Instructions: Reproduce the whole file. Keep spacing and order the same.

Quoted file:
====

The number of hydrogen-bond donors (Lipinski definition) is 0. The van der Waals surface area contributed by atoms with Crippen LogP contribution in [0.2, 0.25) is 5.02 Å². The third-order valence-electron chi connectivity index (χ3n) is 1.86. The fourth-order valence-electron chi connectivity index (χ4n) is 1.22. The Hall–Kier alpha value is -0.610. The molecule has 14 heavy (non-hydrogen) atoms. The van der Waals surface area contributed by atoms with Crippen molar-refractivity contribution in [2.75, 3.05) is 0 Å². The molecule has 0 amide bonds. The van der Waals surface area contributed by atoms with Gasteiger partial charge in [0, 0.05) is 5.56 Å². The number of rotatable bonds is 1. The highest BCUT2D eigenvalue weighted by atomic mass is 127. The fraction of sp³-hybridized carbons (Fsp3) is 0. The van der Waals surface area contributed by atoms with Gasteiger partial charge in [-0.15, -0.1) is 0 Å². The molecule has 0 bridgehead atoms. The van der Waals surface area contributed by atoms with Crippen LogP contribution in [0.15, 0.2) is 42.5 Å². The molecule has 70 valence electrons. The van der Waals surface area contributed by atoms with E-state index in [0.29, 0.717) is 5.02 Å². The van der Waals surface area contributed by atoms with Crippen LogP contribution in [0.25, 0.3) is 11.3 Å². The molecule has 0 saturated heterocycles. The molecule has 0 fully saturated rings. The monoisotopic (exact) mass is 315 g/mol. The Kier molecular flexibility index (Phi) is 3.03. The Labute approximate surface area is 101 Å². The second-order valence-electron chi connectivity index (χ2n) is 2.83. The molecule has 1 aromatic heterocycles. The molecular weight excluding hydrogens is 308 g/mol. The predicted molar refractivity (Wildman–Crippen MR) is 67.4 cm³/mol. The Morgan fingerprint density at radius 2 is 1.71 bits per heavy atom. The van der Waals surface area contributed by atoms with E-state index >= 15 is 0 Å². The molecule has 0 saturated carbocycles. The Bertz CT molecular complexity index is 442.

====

The number of hydrogen-bond donors (Lipinski definition) is 0. The van der Waals surface area contributed by atoms with Crippen LogP contribution in [0.2, 0.25) is 5.02 Å². The third-order valence-electron chi connectivity index (χ3n) is 1.86. The fourth-order valence-electron chi connectivity index (χ4n) is 1.22. The Hall–Kier alpha value is -0.610. The molecule has 14 heavy (non-hydrogen) atoms. The van der Waals surface area contributed by atoms with Crippen molar-refractivity contribution in [2.75, 3.05) is 0 Å². The molecule has 0 amide bonds. The van der Waals surface area contributed by atoms with Gasteiger partial charge in [0, 0.05) is 5.56 Å². The number of rotatable bonds is 1. The highest BCUT2D eigenvalue weighted by atomic mass is 127. The fraction of sp³-hybridized carbons (Fsp3) is 0. The van der Waals surface area contributed by atoms with Gasteiger partial charge in [-0.15, -0.1) is 0 Å². The molecule has 0 bridgehead atoms. The van der Waals surface area contributed by atoms with Crippen LogP contribution in [0.15, 0.2) is 42.5 Å². The molecule has 70 valence electrons. The van der Waals surface area contributed by atoms with E-state index in [0.29, 0.717) is 5.02 Å². The van der Waals surface area contributed by atoms with Crippen LogP contribution in [0.25, 0.3) is 11.3 Å². The molecule has 0 saturated heterocycles. The molecule has 0 fully saturated rings. The monoisotopic (exact) mass is 315 g/mol. The Kier molecular flexibility index (Phi) is 3.03. The Labute approximate surface area is 101 Å². The second-order valence-electron chi connectivity index (χ2n) is 2.83. The molecule has 1 aromatic heterocycles. The molecular weight excluding hydrogens is 308 g/mol. The predicted molar refractivity (Wildman–Crippen MR) is 67.4 cm³/mol. The Morgan fingerprint density at radius 2 is 1.71 bits per heavy atom. The van der Waals surface area contributed by atoms with E-state index >= 15 is 0 Å². The molecule has 0 saturated carbocycles. The Bertz CT molecular complexity index is 442.